In this vivid allegory the prophet seeks to break down the pride of Jerusalem. She appears as the bride of the Lord God, who loved her from infancy, and did everything for her, but whose love she requited with persistent and shameful idolatry. The chapter falls into four sections:
(i) Jerusalem as a child and as a bride (verses 1-14);
(ii) her sin (verses 15-34);
(iii) her judgment (verse 35-52);
(iv) her restoration (verses 53-63).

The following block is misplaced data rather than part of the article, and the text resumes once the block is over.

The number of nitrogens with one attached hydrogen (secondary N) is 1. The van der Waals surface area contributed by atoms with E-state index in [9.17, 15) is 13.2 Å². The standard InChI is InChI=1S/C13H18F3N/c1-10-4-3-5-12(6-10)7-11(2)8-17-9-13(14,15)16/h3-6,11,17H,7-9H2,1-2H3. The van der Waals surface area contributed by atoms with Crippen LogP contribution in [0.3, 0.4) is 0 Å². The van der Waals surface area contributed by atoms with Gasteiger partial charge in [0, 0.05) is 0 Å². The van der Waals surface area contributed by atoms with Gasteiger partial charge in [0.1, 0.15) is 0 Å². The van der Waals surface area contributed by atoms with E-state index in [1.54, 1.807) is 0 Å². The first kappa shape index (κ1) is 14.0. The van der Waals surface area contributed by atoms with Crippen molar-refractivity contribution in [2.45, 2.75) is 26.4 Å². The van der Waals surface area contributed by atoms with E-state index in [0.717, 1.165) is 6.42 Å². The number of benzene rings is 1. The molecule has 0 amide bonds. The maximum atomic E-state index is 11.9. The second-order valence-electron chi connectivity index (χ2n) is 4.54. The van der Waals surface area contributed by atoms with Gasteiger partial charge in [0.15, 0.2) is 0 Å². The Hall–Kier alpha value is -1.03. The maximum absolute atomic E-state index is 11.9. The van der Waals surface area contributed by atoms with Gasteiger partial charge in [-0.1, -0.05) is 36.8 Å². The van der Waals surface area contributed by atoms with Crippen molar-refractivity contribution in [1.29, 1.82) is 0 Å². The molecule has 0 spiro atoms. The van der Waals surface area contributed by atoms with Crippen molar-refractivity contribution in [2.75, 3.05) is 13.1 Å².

- What was God’s complaint against Jerusalem? With verses 22 and 32, cf. Deut. 32:15-18. Notice also that God regards her sin as greater than that of Samaria and of Sodom. See verses 46-52 and cf. Matt. 11:23, 24.
- How can the teaching in this chapter be applied to one who has been truly converted, but has backslidden? What can we learn here for our warning of the peril and folly of the sin of unfaithfulness? Cf. Jer. 2:13, 19; Jas. 4:4-10.